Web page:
I am a programmer that has been working for fixed income financial companies for the past couple of years. As such, I have learned about a weird notation on fixed income products.

In the US, bonds are priced in 1/32 increments ("a tick") or 1/64 increments ("a plus").

Wikipedia explains the usage:

...a price is quoted as 99-30+, meaning 99 and 61/64 percent (or 30.5/32 percent) of the face value. As an example, "par the buck plus" means 100% plus 1/64 of 1% or 100.015625% of face value.

But in Europe, they are priced in 1/100 increments, represented in decimal.

I can't find much on the history of this system - why it's priced this way, notated this why, and why it only seems to be the US.

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    $\begingroup$ You have to remember that it wasn't so long ago that these markets were all paper and pencil ledgers and verbal trading. It is a lot easier to memorize and do the math of 8th and 16th in your head, quickly, especially when the figure wasn't changing that often and you traded round lots. Regulators felt that investors were at too much of a disadvantage to the market makers however, so they narrowed spreads by instituting 32nds and 64ths. It also allows for greater spreads. 0.005625 makes a big difference when you are trading in lots of 10MM and more, which you lose if you go to 1/100ths. $\endgroup$ – AMR Dec 31 '15 at 2:32
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    $\begingroup$ You actually might get a better answer to this particular question on Personal Finance & Money SE. There is probably an old bond trader lurking that remembers what it was like back in the day. It is more of a financial markets question than a math history one. $\endgroup$ – AMR Jan 2 '16 at 0:16

The US debt markets are a relatively recent addition to the financial markets - the US government did not issue debt until the early twentieth century.

When the US debt markets started trading, they took their cue from the already established US stock markets where prices were quoted in eighths.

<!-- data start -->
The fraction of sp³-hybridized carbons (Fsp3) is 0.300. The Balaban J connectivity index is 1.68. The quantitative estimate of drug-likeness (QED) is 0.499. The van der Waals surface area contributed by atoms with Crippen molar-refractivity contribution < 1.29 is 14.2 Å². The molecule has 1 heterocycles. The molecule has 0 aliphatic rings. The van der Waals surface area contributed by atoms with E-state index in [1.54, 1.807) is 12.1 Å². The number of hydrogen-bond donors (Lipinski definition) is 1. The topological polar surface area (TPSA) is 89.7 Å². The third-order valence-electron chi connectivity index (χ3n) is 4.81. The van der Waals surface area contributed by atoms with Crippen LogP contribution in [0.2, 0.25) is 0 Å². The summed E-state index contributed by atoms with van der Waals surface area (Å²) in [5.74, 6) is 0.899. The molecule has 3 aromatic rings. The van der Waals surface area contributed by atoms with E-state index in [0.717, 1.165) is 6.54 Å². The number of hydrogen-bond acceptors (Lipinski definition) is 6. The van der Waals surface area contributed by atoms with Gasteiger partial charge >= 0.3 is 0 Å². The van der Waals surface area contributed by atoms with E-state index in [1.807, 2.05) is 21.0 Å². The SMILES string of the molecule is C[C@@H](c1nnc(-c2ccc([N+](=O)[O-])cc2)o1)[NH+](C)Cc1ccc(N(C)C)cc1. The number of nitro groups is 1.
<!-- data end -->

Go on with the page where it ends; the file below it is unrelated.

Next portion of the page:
The site How Stuff Works give the following description of this tradition:

These early stockbrokers looked to Europe for a model to build their system on and decided to base it on the system of Spain. This was largely due to the fact that the U.S. dollar's value had been based on the value of the Spanish real.

The real was the Spanish silver dollar and was divided into eight parts.

This strongly implies the following route to thirty-seconds, which I give as an "educated guess" without reference:

As market liquidity increased, pressure on the bid/offer spreads prompted brokers (buyers and sellers) to "meet half way", thus introducing sixteenths pricing. Continued increasing liquidity and a "meet half way" attitude finally introduced thirty-seconds pricing. (Each of these pricing refinements would have cut into the brokers profit margins, so their loss would have to have been made up by increased liquidity. Otherwise, they would have resisted the change.)

This would then be the pricing practise inherited by the debt markets when they started trading in the early 20th century. The later introduction of options trading and the "hyper-liquidity" of modern debt markets introduced the final refinement of sixty-fourths.

As late as 1997 some of the older stocks in the stock market were still quoting in 32nds. This ended with the introduction of the "Common Cents Stock Pricing Act". The debt markets however appear to have decided to stick with the historic pricing practice, perhaps because the nominal price of a treasury bond is $1000 making further fractional price increments cutting into the brokers spreads undesirable to the market makers.


I can only speculate that it is the legacy of peso de ocho popularity. The "piece of eight" coin was often physically cut into 8 bits (mostly to obtain change - a solid peso contained too much value for everyday circulation, almost an ounce of fine silver). The bit was still large enough to accurately halve and even quarter it, giving 1/16 and 1/32 of original value.

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    $\begingroup$ Not likely. More the ease of doing the math in your head, quickly in the days before computer trading when quotes were in 8ths and 16ths. You just remembered the 4ths and halved or quartered those. with a little practice you can rattle off this prices very fast. It takes longer if you have to work out the price at par and 42 on an odd lot. $\endgroup$ – AMR Dec 31 '15 at 2:37

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